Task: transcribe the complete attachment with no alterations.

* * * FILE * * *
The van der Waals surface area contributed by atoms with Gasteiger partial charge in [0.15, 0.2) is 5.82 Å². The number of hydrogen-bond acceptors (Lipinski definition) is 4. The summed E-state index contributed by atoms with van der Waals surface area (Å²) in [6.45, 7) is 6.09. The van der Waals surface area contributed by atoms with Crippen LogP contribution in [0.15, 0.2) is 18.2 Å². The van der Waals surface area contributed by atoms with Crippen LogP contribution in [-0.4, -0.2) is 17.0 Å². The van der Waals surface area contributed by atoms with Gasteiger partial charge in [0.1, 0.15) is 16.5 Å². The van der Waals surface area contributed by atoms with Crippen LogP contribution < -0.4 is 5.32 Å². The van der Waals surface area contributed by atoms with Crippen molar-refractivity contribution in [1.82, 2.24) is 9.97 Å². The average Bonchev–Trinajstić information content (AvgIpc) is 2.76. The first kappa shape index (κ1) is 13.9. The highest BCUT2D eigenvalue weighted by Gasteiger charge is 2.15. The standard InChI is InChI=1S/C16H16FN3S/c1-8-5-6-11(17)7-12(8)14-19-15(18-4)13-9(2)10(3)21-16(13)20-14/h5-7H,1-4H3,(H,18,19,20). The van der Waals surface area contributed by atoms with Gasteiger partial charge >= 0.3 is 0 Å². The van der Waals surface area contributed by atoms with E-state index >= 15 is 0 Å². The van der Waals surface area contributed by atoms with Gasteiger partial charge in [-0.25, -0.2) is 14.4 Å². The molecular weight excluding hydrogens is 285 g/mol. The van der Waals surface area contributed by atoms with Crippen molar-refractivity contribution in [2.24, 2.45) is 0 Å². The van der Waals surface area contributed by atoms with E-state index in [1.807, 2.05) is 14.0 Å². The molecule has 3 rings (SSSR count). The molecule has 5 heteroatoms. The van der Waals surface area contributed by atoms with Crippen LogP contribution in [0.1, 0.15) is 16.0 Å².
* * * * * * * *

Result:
The van der Waals surface area contributed by atoms with Gasteiger partial charge in [0.15, 0.2) is 5.82 Å². The number of hydrogen-bond acceptors (Lipinski definition) is 4. The summed E-state index contributed by atoms with van der Waals surface area (Å²) in [6.45, 7) is 6.09. The van der Waals surface area contributed by atoms with Crippen LogP contribution in [0.15, 0.2) is 18.2 Å². The van der Waals surface area contributed by atoms with Crippen LogP contribution in [-0.4, -0.2) is 17.0 Å². The van der Waals surface area contributed by atoms with Gasteiger partial charge in [0.1, 0.15) is 16.5 Å². The van der Waals surface area contributed by atoms with Crippen LogP contribution < -0.4 is 5.32 Å². The van der Waals surface area contributed by atoms with Crippen molar-refractivity contribution in [1.82, 2.24) is 9.97 Å². The average Bonchev–Trinajstić information content (AvgIpc) is 2.76. The first kappa shape index (κ1) is 13.9. The highest BCUT2D eigenvalue weighted by Gasteiger charge is 2.15. The standard InChI is InChI=1S/C16H16FN3S/c1-8-5-6-11(17)7-12(8)14-19-15(18-4)13-9(2)10(3)21-16(13)20-14/h5-7H,1-4H3,(H,18,19,20). The van der Waals surface area contributed by atoms with Gasteiger partial charge >= 0.3 is 0 Å². The van der Waals surface area contributed by atoms with E-state index >= 15 is 0 Å². The van der Waals surface area contributed by atoms with Gasteiger partial charge in [-0.25, -0.2) is 14.4 Å². The molecular weight excluding hydrogens is 285 g/mol. The van der Waals surface area contributed by atoms with Crippen molar-refractivity contribution in [2.24, 2.45) is 0 Å². The van der Waals surface area contributed by atoms with E-state index in [1.807, 2.05) is 14.0 Å². The molecule has 3 rings (SSSR count). The molecule has 5 heteroatoms. The van der Waals surface area contributed by atoms with Crippen LogP contribution in [0.1, 0.15) is 16.0 Å².